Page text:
the tree”? “That’s right sir”, he said. Wishing to not antagonize the youngster by calling him a liar, the guy offered the kid a $20 bill to let him follow along and watch, as the kid done his thing. The kid agreed, so off they went. After about a 30 minute walk, the kid turned and looked back to the older man following along, and said “squirrel about 75 yards,” and pointed ahead. About that time, he reached in the bib of his overalls, pulled out a blue marble, reared back and chunked it, hitting the squirrel and killing it graveyard dead. The young man ran out and threaded his latest prize on the string, much to the amazement of the older man. “Son” he said “ I have seen a lot of things in my time, but that is the most remarkable sight, I think I ever saw, and left-handed too, you are going to make a heck of a baseball player”. “What you mean?” the boy asked, “Well son, lef-handed pitchers are hard to come by, therefore making them worth more money if they’re good. “But sir” he said, “I ain’t left-handed, I’m right-handed.” “Son you mean to tell me you are right-handed but throwing left and just killed a squirrel over 50 yards away in that tall oak tree?” “Yes sir” ,he replied. “Well, why don’t you use your right hand?” The humble boy looked down and kicked at a sweetgum ball, as both his hands sunk to his elbows in his front pockets he said, “Awe, my daddy said for me to use my right arm on 100 yard shots and out, because closer than that, I tear up way too much meat”. When I left Burger King, the two Texans were sitting at the table with their mouths open, looking at each other without a word to say. I hope to see you in the outdoors, Dean

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Igloo Kicks Yeti Where It Counts, In The Ice Department. Igloo Coolers Yukon Series, Yukon 70

It also keeps your cooler lifted higher off the bottom of a hot boat keeping ice longer and cooler. I love the built in ruler on the top to measure your fish and compare against your buddies.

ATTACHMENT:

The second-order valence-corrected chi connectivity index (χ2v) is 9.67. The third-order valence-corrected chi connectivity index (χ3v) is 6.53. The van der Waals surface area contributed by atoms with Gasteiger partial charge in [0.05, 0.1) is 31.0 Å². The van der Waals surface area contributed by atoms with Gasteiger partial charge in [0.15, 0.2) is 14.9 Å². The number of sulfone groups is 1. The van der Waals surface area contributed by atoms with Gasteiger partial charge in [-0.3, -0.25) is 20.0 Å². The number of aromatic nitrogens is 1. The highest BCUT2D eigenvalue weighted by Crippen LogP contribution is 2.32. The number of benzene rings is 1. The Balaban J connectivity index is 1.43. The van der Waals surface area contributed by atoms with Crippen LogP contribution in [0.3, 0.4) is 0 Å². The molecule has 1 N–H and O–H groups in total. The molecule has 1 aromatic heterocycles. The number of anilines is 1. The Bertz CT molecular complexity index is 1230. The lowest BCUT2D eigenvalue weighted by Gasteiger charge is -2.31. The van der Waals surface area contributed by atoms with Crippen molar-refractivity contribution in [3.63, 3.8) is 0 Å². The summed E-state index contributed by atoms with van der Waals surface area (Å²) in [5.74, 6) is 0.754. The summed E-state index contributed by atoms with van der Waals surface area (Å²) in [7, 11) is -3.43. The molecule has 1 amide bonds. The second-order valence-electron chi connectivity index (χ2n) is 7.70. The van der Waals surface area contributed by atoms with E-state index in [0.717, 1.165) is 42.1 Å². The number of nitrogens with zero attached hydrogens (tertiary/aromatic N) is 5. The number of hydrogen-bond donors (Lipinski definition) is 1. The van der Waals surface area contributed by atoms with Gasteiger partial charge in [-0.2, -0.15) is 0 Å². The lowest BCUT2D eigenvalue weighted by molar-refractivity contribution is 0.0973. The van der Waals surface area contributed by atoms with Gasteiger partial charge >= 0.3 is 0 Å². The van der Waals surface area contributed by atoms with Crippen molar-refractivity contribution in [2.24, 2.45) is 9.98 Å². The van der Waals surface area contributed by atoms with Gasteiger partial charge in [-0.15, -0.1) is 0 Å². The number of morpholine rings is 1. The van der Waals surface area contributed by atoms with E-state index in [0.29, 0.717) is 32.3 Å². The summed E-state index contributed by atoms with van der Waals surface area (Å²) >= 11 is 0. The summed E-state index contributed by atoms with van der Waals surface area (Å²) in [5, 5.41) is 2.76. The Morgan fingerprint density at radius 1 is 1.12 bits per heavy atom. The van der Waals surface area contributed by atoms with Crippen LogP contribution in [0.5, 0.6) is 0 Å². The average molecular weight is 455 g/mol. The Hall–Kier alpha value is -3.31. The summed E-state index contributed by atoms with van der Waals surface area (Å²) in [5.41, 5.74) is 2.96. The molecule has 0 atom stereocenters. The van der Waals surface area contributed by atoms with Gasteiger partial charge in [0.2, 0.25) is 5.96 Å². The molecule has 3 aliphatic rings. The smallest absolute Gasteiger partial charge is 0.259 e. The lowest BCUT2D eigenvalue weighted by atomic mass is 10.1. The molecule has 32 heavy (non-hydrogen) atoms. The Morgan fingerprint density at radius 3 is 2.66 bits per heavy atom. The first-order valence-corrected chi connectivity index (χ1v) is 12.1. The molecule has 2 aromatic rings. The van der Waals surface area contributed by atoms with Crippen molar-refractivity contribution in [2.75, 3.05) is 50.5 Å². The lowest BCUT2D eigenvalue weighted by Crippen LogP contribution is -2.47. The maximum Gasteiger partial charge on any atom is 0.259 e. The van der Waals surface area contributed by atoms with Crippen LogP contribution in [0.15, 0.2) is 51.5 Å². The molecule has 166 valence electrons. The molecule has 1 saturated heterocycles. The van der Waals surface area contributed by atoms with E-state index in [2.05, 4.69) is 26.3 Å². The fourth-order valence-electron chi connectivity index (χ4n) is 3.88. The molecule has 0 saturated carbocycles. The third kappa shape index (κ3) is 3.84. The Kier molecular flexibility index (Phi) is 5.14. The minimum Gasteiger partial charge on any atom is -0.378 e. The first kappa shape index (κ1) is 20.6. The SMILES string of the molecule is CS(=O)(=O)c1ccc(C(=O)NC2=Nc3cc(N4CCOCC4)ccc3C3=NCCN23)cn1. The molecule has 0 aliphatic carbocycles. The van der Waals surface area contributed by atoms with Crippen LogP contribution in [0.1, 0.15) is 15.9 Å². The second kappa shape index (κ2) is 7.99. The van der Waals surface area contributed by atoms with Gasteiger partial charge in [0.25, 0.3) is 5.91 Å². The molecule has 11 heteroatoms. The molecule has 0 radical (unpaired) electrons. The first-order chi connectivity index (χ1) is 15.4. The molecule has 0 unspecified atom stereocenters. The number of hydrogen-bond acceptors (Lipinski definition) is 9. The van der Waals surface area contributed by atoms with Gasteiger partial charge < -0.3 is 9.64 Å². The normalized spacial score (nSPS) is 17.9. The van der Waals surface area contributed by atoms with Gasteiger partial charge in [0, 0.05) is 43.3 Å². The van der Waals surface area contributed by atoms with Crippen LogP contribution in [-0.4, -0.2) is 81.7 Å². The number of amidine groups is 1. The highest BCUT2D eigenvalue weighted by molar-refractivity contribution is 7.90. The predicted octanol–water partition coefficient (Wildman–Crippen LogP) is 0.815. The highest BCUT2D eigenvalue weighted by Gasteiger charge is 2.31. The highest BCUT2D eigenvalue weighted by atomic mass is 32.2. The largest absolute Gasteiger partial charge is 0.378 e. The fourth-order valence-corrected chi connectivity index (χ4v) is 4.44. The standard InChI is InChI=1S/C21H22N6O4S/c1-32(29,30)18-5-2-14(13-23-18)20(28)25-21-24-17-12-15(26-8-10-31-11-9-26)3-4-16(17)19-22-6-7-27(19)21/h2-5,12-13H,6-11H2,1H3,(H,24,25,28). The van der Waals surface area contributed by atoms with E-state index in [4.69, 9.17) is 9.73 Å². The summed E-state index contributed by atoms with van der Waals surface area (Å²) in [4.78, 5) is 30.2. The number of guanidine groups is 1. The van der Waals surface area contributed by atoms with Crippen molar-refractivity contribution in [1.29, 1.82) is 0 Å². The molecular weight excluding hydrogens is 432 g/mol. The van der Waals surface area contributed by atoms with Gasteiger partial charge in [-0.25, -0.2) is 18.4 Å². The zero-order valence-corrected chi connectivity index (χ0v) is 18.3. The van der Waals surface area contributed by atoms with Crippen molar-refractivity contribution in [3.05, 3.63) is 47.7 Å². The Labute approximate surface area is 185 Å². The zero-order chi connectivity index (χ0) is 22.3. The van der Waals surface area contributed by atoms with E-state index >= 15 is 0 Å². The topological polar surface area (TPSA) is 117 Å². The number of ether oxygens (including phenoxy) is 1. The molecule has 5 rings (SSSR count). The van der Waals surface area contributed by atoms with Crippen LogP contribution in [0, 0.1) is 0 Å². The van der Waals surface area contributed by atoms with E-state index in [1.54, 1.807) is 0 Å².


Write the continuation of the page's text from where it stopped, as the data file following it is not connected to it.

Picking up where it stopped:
Not available on YETI A few weeks ago the good people at Igloo Coolers donated a Yukon 70 to the Next Ascent team to demo and review, and we were tickled to do so. We love reasons to get outdoors, and testing and reviewing gear is one of our favorites. At first glance, this cooler is a beast in terms of size, capacity and weight. Our initial test took us to the Arkansas River outside of Salida, CO in late April for our annual fly fishing trip over 5 days. This beast of a cooler swallowed up all the food and drinks for myself and my brother for 5 days. When I packed up the cooler Wednesday morning before leaving for south-central Colorado, all I added was the ice from the ice-maker in our fridge at home, which is to say not much ice at all. On pretty much every year we make this pilgrimage, I always end up heading into Salida to restock ice that has melted. This year was an anomaly in that no extra trips to town were needed, and that allowed for extra time on the river and the guarantee that my food would be fresh . I also made sure I left the cooler outside the truck and in full sun to test its effectiveness to the max. Granted, temperatures rarely got to the 70s during the day and the evenings and mornings were somewhat chilly, but the Yukon 70 did not disappoint at all. We did not pre-chill the cooler prior to loading up which can increase ice life. Normally, when I pull the drain plug when arriving back home, there is enough water to hydrate my entire front yard. This year, there was barely enough for a mouthful, and most of the ice I packed 5 days previous was still almost completely intact. Many of us have heard of Igloo’s prime competition in the premium cooler market, YETI Coolers, and I myself own a YETI Tundra cooler which I like. I love my new Igloo Yukon! If it’s the small things that make all the difference, then the Yukon blows the YETI out of the water, so to speak. We have all seen the sponsored endorsements from so-called celebrity fishermen, ads in magazines and adventure films, and product placement on several TV shows. Of course these people will extol the virtues of a YETI cooler when they’re all being paid and given free gear for life. Who wouldn’t. But do paid endorsements make a cooler that is better than all the rest? Absolutely not. Here are some features of the Yukon versus the YETI that might change your decision: